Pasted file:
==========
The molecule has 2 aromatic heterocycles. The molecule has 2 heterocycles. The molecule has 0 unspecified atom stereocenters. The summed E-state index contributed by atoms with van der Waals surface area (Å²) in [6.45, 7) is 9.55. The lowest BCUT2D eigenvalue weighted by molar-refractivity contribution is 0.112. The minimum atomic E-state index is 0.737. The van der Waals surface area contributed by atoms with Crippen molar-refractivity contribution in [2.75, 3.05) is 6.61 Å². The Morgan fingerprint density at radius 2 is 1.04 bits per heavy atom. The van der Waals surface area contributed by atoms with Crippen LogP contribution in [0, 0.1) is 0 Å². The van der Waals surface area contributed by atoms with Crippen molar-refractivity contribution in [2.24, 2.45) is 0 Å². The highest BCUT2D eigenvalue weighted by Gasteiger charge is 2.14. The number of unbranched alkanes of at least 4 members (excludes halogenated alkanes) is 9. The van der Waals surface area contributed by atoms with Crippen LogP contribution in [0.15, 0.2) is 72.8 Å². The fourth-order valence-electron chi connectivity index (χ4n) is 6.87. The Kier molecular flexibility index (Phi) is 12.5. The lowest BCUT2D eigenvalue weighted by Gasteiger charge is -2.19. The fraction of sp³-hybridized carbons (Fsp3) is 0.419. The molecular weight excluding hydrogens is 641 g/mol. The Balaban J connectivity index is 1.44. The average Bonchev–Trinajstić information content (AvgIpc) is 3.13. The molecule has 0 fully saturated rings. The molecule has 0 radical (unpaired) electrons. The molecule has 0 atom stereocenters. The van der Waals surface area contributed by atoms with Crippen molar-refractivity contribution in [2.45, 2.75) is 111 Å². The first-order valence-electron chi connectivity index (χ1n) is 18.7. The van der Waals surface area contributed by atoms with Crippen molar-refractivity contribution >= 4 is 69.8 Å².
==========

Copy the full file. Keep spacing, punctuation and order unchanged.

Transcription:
The molecule has 2 aromatic heterocycles. The molecule has 2 heterocycles. The molecule has 0 unspecified atom stereocenters. The summed E-state index contributed by atoms with van der Waals surface area (Å²) in [6.45, 7) is 9.55. The lowest BCUT2D eigenvalue weighted by molar-refractivity contribution is 0.112. The minimum atomic E-state index is 0.737. The van der Waals surface area contributed by atoms with Crippen molar-refractivity contribution in [2.75, 3.05) is 6.61 Å². The Morgan fingerprint density at radius 2 is 1.04 bits per heavy atom. The van der Waals surface area contributed by atoms with Crippen LogP contribution in [0, 0.1) is 0 Å². The van der Waals surface area contributed by atoms with Crippen molar-refractivity contribution in [2.24, 2.45) is 0 Å². The highest BCUT2D eigenvalue weighted by Gasteiger charge is 2.14. The number of unbranched alkanes of at least 4 members (excludes halogenated alkanes) is 9. The van der Waals surface area contributed by atoms with Crippen LogP contribution in [0.15, 0.2) is 72.8 Å². The fourth-order valence-electron chi connectivity index (χ4n) is 6.87. The Kier molecular flexibility index (Phi) is 12.5. The lowest BCUT2D eigenvalue weighted by Gasteiger charge is -2.19. The fraction of sp³-hybridized carbons (Fsp3) is 0.419. The molecular weight excluding hydrogens is 641 g/mol. The Balaban J connectivity index is 1.44. The average Bonchev–Trinajstić information content (AvgIpc) is 3.13. The molecule has 0 fully saturated rings. The molecule has 0 radical (unpaired) electrons. The molecule has 0 atom stereocenters. The van der Waals surface area contributed by atoms with Crippen molar-refractivity contribution in [2.45, 2.75) is 111 Å². The first-order valence-electron chi connectivity index (χ1n) is 18.7. The van der Waals surface area contributed by atoms with Crippen molar-refractivity contribution >= 4 is 69.8 Å².